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Saturday, December 27th, 2008, 9:33 am

Brace Yourselves for a Hard Year Ahead

Earlier today I stumbled upon this comment which says: “Our country is falling apart and the Chinese are taking over.”

This led me to some more reading about the Great Depression. Among the quotes that caught my eye:

“There were multiple causes for the first downturn in 1929, including the structural weaknesses and specific events that turned it into a major depression and the way in which the downturn spread from country to country.”

“Irving Fisher argued that the predominant factor leading to the Great Depression was overindebtedness and deflation. Fisher tied loose credit to over-indebtedness, which fueled speculation and asset bubbles.”

Got that? “Asset bubbles.” A little like “credit”, which is a nicer word for “debt”. It’s also a bit like patents, which are a monopoly on imaginary things that don’t really exist (except in people’s minds). They’re worthless and China hardly gives a damn about these. China is right in this case, but it has got its own monopolies (and standards) that may lead to an avalanche of lawsuits, according to The Economist.

Going back to the Wikipedia article, it also states: “After the panic of 1929, and during the first 10 months of 1930, 744 US banks failed. (In all, 9,000 banks failed during the 1930s). [...] In their view, the key cause of the Depression was the expansion of the money supply in the 1920s that led to an unsustainable credit-driven boom.”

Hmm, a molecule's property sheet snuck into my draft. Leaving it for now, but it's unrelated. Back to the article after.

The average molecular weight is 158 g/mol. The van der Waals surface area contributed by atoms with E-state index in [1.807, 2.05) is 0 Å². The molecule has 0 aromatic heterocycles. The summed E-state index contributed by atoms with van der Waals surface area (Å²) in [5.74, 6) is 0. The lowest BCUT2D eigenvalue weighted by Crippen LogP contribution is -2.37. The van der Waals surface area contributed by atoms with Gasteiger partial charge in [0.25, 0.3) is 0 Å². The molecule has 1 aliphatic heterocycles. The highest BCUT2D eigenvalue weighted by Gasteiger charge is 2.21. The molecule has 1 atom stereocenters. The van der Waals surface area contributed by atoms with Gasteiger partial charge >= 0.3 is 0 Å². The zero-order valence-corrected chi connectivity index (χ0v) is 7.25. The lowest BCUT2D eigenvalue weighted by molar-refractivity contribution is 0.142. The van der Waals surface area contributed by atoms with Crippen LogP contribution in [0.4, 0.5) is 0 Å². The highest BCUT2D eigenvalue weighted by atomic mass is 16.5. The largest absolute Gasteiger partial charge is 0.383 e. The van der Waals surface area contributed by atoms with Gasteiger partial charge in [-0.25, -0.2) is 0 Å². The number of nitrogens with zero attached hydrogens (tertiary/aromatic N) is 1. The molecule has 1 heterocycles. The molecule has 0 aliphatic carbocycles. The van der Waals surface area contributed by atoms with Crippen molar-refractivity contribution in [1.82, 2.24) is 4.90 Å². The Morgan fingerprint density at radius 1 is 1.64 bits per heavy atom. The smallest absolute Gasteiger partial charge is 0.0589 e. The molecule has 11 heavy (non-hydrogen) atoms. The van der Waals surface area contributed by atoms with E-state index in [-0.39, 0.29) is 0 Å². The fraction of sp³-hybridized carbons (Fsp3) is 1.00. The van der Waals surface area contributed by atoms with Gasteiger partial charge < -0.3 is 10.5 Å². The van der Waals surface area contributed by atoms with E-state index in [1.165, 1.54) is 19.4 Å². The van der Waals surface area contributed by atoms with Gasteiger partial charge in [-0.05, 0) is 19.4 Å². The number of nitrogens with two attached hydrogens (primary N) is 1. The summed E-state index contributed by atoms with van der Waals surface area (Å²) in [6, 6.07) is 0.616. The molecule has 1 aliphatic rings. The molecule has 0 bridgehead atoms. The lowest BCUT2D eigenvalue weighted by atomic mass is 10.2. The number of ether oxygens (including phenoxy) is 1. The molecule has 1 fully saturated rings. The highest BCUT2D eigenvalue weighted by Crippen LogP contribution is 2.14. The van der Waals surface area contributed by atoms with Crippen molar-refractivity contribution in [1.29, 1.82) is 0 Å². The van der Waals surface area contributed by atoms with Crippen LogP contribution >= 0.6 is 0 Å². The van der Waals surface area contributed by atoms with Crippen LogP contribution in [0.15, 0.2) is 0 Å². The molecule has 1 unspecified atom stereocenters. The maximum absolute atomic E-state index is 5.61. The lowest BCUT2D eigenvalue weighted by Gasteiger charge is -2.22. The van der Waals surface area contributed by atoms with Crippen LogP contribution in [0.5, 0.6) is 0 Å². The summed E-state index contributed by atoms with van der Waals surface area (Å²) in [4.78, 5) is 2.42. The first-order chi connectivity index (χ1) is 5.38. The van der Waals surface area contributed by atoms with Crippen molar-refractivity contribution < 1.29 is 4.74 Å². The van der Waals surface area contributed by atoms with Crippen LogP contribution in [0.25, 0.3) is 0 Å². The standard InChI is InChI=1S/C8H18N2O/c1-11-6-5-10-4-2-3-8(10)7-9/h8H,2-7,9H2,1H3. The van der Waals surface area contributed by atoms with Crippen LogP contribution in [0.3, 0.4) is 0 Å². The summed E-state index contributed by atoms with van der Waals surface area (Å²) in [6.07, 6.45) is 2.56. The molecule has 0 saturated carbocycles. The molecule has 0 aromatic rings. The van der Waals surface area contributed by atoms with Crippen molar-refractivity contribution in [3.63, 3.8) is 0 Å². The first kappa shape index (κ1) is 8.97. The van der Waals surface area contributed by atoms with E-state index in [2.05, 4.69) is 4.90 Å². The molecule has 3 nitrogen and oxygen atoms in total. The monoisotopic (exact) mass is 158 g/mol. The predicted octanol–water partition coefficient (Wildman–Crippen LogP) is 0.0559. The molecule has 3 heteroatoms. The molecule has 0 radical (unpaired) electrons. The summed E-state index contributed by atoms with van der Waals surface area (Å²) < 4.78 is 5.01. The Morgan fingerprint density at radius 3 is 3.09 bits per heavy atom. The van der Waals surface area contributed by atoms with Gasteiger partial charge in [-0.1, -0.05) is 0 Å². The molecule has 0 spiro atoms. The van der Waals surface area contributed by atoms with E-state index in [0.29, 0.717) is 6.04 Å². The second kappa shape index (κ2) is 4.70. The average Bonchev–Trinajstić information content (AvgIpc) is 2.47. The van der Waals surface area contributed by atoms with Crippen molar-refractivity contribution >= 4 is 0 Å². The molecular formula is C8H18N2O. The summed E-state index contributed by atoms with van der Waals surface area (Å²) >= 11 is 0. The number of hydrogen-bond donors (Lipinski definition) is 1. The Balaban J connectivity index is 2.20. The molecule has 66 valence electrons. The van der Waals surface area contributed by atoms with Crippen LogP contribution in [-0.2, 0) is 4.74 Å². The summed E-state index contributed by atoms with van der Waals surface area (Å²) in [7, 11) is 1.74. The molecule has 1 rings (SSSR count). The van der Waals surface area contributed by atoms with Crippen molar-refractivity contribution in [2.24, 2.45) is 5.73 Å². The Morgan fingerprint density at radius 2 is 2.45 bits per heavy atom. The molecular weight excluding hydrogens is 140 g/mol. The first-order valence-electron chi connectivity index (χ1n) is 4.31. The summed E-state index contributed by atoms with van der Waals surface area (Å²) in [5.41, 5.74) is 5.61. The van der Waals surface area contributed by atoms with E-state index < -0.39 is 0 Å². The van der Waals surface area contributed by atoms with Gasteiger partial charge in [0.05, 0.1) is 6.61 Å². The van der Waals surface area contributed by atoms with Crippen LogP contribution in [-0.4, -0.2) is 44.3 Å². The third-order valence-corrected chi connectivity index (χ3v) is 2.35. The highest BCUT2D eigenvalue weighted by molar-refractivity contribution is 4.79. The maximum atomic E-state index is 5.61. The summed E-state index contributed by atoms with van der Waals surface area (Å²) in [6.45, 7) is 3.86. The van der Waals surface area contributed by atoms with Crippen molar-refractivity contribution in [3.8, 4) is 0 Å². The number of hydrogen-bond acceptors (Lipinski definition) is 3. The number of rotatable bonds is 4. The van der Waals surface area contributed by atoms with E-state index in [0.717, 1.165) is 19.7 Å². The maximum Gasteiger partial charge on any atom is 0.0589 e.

The more I read it, the more similar it seems to what happens at the moment (but only the early stages). It hopefully won’t lead to a world war 10 years down the lines as it did back then (through rise of extreme regimes) because these days the Chinese have nukes too. Hydrogen bombs make world wars far more lethal and although it seems far fetched, the current depression (yes, using the “D” word is sensible as this is no recession anymore) is only at its dawn. Several decades ago in Europe (around the time of the cold war), scientists like Einstein and others warned that the survival of the human species is at stake. There was almost a nuclear strike, but it was avoided at the end. So, I’m beginning to believe that global warning is a secondary issue, although recent reports suggest that nuclear weapons too would have a devastating effect on the atmosphere.

It’s s tricky situation at the moment. Those who have no money (or are in debt) are suffering and those with money are not guaranteed to get it back from the banks, which are collapsing. Not only have people lost a lot of money, but whatever remains is at risk too. According to Wikipedia, the economy sank by almost two thirds, depending on how one measures it. It took well over 10 years to reach recovery, depending on the nation (this varied).

Many years of greed and corruption are taking their toll now. We may be paying the price for decades of so-called “free market”, where the word “free” means that people are free to do whatever they want, even engage in white-collar crime. Maybe it’s human nature and thus not preventable. Regulators were asleep on the wheel and it shows. Culture deteriorated. Now comes the usual cycle of so-called “socialsm”, where poor people are paying to rescue the rich from their own recklessness and endless pursuit to gain greater control.

We live in interesting times. We also live in dangerous times. And with these words, I wish a tolerable 2009 to everyone.